Forget Day Boats. These Sleek Inflatable Tenders Want to Become Your New High-Seas Cruiser
From stealth profiles to surprisingly lavish appointments, launches from Sacs Marine to Lomac are gaining popularity.
There’s a prevailing misconception about rigid-hulled inflatable boats (RIBs), especially stateside, that they are, well, a bit utilitarian. It’s true that, with their fiberglass hulls and puncture-resistant Hypalon tubes, they certainly seem better suited for work than for leisure. Yet that’s also why they have a long and respected history as go-to vessels for special forces units, not to mention as hardworking yacht tenders. And when did reliable, low-maintenance performance become a bad thing, anyway?
Now, with lengths approaching 72 feet and equipped with as many as five outboards, RIBs are gaining prominence in the Med as Italian builders rush to produce larger models to meet increased demand. In the U.S., meanwhile, day-boat markets such as Miami, Los Angeles, and the Hamptons are ripe for RIB takeovers. “Americans tend to think of these as tenders, not primary boats, but that’s changing,” says Piero Formenti, founder and CEO of Zar Formenti, which recently introduced its flagship 43-foot Imagine 130 with a price tag of $1.5 million.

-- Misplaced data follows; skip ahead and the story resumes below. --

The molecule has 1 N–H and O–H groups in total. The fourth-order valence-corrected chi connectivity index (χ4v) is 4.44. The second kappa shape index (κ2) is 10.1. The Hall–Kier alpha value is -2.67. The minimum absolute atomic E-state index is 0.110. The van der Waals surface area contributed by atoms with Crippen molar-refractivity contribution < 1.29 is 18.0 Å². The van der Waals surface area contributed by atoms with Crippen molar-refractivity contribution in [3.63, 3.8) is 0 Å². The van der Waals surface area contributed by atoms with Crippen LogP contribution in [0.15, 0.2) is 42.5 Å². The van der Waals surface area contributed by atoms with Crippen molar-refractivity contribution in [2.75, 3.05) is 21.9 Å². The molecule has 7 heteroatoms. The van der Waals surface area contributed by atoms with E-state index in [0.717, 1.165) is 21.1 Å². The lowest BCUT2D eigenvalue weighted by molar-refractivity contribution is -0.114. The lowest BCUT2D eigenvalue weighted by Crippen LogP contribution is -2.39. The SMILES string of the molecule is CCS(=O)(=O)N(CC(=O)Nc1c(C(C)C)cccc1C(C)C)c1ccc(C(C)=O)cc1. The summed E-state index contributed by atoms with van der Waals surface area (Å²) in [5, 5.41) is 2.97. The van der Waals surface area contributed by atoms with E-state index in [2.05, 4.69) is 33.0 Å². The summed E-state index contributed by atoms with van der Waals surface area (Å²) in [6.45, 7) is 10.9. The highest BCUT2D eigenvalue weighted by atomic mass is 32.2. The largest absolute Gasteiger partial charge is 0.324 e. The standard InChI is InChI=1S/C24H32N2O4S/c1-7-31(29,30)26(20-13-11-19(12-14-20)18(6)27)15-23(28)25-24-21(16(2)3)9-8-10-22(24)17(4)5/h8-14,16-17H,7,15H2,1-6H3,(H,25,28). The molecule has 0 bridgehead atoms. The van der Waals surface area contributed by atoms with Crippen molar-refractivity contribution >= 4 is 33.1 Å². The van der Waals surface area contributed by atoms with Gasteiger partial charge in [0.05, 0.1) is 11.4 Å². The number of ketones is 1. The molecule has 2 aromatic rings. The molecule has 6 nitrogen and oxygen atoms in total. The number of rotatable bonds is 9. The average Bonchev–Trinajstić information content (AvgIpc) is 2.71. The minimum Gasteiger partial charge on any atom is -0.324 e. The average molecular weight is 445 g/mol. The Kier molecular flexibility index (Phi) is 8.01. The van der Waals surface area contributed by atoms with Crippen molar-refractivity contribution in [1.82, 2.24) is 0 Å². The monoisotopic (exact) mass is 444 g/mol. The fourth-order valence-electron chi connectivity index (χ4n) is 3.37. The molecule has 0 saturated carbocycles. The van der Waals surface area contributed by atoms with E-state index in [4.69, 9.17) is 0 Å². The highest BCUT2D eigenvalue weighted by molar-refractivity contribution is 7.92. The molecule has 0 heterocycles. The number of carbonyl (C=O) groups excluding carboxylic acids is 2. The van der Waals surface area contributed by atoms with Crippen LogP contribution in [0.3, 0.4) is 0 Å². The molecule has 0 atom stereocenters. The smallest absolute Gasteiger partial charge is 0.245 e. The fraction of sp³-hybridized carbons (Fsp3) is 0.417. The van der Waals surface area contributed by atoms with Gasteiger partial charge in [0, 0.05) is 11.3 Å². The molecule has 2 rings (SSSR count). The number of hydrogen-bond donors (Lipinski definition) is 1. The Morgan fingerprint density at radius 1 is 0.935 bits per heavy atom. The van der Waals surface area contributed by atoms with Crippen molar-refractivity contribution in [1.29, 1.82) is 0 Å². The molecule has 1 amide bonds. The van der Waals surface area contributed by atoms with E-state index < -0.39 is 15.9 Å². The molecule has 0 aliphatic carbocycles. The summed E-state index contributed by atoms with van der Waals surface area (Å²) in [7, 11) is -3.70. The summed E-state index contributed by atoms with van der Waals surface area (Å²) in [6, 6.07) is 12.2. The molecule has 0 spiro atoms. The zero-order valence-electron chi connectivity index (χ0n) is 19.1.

The 130, with its sleek aesthetic and stepped fiberglass hull mated to 30-inch-diameter tubes, illustrates the sector’s new Maxi category: The vessel has two cabins, a full head and shower, a stylish carbon-fiber hard top and teak decks, a touchscreen-accessed Garmin electronics suite, a Fusion sound system, and large sun pads fore and aft. Two 600 hp outboards deliver a top end of 57 knots, and it even has a tender garage housing a small Zar inflatable.
That combination of design, speed, and quality puts it up against even top-dollar conventional sport boats.
Other Maxi launches include the 34-foot Onda 341P, the 48-foot Novamarine BS 140, the 50-foot Technohull Alpha 50, and the 50-foot Pirelli 50. Each features stealth profiles, top speeds between 50 and 60 knots, and surprisingly lavish appointments.
“Our Maxi-RIB customers aren’t just people who upgrade from smaller RIBs, but also owners of larger fiberglass boats,” says Paolo Lo Manto, shareholder and commercial director for Italian shipyard Lomac. As for clients who own conventional fiberglass boats, Lo Manto says that “many of them perceive RIBs as more practical and easier to manage” while also demanding “the same levels of quality and sophistication as their yachts.”
Then there’s the one-upmanship factor. “If you pull into Porto Cervo in a 45-foot yacht, nobody cares,” Formenti says. “But on a 45-foot RIB, people pay attention. There’s a real draw to these boats because they’re so distinct.”
Technology also continues to advance. The Sacs Marine Rebel series, with four models ranging from 40 to 55 feet, uses polyurethane foam instead of pressurised tubes. “It’s easy to mill, unsinkable, and creates more interior space for the boat,” says Giovanni De Bonis, CEO of Sacs Tecnorib. “It’s a Mediterranean product, but I see no reason why its success shouldn’t be repeated in the U.S. as it has across Northern Europe and Australia.”
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